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Intro: [00:00:01] Welcome to Decision Vision, a podcast series focusing on critical business decisions. Brought to you by Brady Ware & Company. Brady Ware is a regional full service accounting and advisory firm that helps businesses and entrepreneurs make visions a reality.
Mike Blake: [00:00:21] Welcome to Decision Vision, a podcast giving you, the listener, clear vision to make great decisions. In each episode, we discuss the process of decision making on a different topic from the business owners’ or executives’ perspective. We aren’t necessarily telling you what to do, but we can put you in a position to make an informed decision on your own and understand when you might need help along the way.
Mike Blake: [00:00:41] My name is Mike Blake, and I’m your host for today’s program. I’m a director at Brady Ware & Company, a full service accounting firm based in Dayton, Ohio, with offices in Dayton; Columbus, Ohio; Richmond, Indiana; and Alpharetta, Georgia. Brady Ware is sponsoring this podcast, which is being recorded in Atlanta per social distancing protocols. If you like this podcast, please subscribe on your favorite podcast aggregator and please consider leaving a review of the podcast as well.
Mike Blake: [00:01:08] So, today’s topic is, Should I change my corporate culture? And culture, it’s certainly something that people have talked about and continue to talk about. But I do think corporate cultures tend to become more important and are more tested in times like this. And as we’re recording this on November 19, 2020, just before Thanksgiving, but I think it will be published after Thanksgiving. But times like this stress a corporate culture.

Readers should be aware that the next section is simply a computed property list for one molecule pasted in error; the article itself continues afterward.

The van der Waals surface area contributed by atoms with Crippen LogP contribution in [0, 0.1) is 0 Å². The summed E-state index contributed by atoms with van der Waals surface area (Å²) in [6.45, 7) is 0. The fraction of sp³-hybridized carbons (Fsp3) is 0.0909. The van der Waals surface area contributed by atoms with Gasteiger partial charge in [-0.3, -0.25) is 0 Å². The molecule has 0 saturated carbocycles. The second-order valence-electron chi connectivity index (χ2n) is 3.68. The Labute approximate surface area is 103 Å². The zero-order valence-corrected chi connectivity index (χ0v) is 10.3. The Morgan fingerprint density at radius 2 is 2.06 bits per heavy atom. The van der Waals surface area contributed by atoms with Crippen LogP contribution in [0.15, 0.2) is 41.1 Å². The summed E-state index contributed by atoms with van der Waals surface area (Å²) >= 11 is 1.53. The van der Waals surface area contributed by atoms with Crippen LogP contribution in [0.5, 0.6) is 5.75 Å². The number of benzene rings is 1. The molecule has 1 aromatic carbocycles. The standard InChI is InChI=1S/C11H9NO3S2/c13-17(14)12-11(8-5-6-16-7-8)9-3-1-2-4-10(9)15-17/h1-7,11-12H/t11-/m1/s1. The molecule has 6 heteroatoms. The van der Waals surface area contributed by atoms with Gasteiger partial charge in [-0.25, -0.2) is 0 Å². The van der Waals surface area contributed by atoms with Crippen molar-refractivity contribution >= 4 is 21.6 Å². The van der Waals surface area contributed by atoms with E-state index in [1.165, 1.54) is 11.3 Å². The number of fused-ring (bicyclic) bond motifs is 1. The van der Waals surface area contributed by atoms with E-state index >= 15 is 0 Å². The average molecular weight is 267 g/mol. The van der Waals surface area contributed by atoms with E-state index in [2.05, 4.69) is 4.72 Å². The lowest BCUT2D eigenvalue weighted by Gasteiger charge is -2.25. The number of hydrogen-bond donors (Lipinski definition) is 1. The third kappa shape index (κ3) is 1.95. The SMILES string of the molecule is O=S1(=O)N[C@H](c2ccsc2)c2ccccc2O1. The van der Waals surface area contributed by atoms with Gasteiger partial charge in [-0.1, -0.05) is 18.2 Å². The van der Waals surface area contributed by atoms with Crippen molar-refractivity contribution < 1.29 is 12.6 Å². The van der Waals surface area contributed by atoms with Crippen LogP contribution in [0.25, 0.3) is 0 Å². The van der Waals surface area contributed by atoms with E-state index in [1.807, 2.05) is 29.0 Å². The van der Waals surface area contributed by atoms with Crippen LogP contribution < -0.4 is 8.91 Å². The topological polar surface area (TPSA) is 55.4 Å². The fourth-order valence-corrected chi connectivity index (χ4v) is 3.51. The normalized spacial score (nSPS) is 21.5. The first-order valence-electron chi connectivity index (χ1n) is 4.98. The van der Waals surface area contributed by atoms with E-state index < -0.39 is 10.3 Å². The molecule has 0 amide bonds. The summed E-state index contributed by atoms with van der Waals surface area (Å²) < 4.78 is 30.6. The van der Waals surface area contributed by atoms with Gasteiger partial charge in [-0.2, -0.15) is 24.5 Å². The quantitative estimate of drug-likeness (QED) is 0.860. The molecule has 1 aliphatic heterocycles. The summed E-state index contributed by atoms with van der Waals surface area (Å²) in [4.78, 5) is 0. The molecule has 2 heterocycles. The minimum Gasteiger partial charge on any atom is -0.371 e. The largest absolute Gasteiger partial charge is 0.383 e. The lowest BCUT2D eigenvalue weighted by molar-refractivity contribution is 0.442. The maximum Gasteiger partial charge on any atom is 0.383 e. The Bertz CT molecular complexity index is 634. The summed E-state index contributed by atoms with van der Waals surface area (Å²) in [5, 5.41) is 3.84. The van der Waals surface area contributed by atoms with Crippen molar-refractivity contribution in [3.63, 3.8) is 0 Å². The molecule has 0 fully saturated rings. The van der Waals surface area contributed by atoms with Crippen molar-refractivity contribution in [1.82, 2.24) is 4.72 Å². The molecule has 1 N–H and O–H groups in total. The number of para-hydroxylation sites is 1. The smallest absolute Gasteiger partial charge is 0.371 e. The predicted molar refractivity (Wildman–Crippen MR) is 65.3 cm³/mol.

Mike Blake: [00:01:48] And we’re in a time of extraordinary extreme crisis, not just from a company perspective, but almost everybody in the planet has something going on in their lives that they would rather not have going on. You know, maybe, I guess, if you’re in New Zealand, that’s different because they’ve successfully kind of eradicated and contained the virus. That’s the benefit of being a three hour flight to the nearest large mass of land. But for the rest of us, we are all in a persistent state of crisis on some level or another. And that persistent state of crisis varies in intensity depending on the week, the day, and the hour, frankly. And so, I think that, you know, people are looking to companies where Americans spend so much of their time to kind of make our lives easier. Not easier in an economic sense, not even easier in a spiritual sense, but are companies doing their part to enable their employees to thrive to the extent possible.
Mike Blake: [00:03:04] And there are limits, of course, to what companies can do and some people may or may not have realistic expectations. But a lot of this really boils down to culture. Now, the other fun part of this is that, a lot of companies – most companies, frankly – were humming along minding their own business when, all of a sudden, this virus appears on our shores. And within a couple of months, we’re all told to go home. And many of us are told, frankly, don’t come back or, at least, don’t hurry back. That’s certainly what, at least, our firm in Atlanta is doing. Our office is open but we’re not necessarily encouraging people to come back. Other offices are doing different things. Because different states have different scenarios and, frankly, different offices have different cultures. And we may talk a little bit about that today with our guest.
Mike Blake: [00:03:50] But, I think, that how companies react and how companies support their employees or don’t during this time of crisis can, at least, be partially drawn to corporate culture. And like it or not, this is just another thing that is on the to-do list of the business leader. And so, I hope you’ll find this topic as relevant and as engaging as I do, because I think you’re going to find some nuggets that you can implement right away. And I think you’re going to find some nuggets that, maybe, are long term but are going to make your company a stronger organization, a stronger organism, if you will, in the short term and the long term.